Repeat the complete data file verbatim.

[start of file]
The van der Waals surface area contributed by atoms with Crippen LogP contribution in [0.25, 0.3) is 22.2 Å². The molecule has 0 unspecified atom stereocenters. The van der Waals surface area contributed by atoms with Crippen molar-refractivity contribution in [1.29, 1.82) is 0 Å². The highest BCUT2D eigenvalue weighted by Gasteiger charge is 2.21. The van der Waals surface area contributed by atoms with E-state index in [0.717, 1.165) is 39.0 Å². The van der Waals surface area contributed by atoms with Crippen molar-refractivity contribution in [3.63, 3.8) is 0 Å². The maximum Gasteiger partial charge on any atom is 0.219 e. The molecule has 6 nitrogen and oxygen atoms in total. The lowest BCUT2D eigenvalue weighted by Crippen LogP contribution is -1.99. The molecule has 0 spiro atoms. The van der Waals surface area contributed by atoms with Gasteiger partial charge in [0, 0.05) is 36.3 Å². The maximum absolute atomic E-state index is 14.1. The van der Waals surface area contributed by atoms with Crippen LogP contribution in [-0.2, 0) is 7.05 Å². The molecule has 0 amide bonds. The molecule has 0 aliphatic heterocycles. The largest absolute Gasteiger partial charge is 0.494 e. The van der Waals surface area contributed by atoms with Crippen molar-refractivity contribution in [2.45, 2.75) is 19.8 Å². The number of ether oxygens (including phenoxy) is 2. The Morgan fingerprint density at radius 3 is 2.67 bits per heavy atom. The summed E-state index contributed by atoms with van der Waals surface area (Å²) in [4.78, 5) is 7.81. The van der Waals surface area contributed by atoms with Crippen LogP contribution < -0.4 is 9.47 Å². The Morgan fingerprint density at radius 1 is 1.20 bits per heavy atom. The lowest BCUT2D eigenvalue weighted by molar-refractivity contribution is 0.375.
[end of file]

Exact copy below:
The van der Waals surface area contributed by atoms with Crippen LogP contribution in [0.25, 0.3) is 22.2 Å². The molecule has 0 unspecified atom stereocenters. The van der Waals surface area contributed by atoms with Crippen molar-refractivity contribution in [1.29, 1.82) is 0 Å². The highest BCUT2D eigenvalue weighted by Gasteiger charge is 2.21. The van der Waals surface area contributed by atoms with E-state index in [0.717, 1.165) is 39.0 Å². The van der Waals surface area contributed by atoms with Crippen molar-refractivity contribution in [3.63, 3.8) is 0 Å². The maximum Gasteiger partial charge on any atom is 0.219 e. The molecule has 6 nitrogen and oxygen atoms in total. The lowest BCUT2D eigenvalue weighted by Crippen LogP contribution is -1.99. The molecule has 0 spiro atoms. The van der Waals surface area contributed by atoms with Gasteiger partial charge in [0, 0.05) is 36.3 Å². The maximum absolute atomic E-state index is 14.1. The van der Waals surface area contributed by atoms with Crippen LogP contribution in [-0.2, 0) is 7.05 Å². The molecule has 0 amide bonds. The molecule has 0 aliphatic heterocycles. The largest absolute Gasteiger partial charge is 0.494 e. The van der Waals surface area contributed by atoms with Crippen molar-refractivity contribution in [2.45, 2.75) is 19.8 Å². The number of ether oxygens (including phenoxy) is 2. The Morgan fingerprint density at radius 3 is 2.67 bits per heavy atom. The summed E-state index contributed by atoms with van der Waals surface area (Å²) in [4.78, 5) is 7.81. The van der Waals surface area contributed by atoms with Crippen LogP contribution < -0.4 is 9.47 Å². The Morgan fingerprint density at radius 1 is 1.20 bits per heavy atom. The lowest BCUT2D eigenvalue weighted by molar-refractivity contribution is 0.375.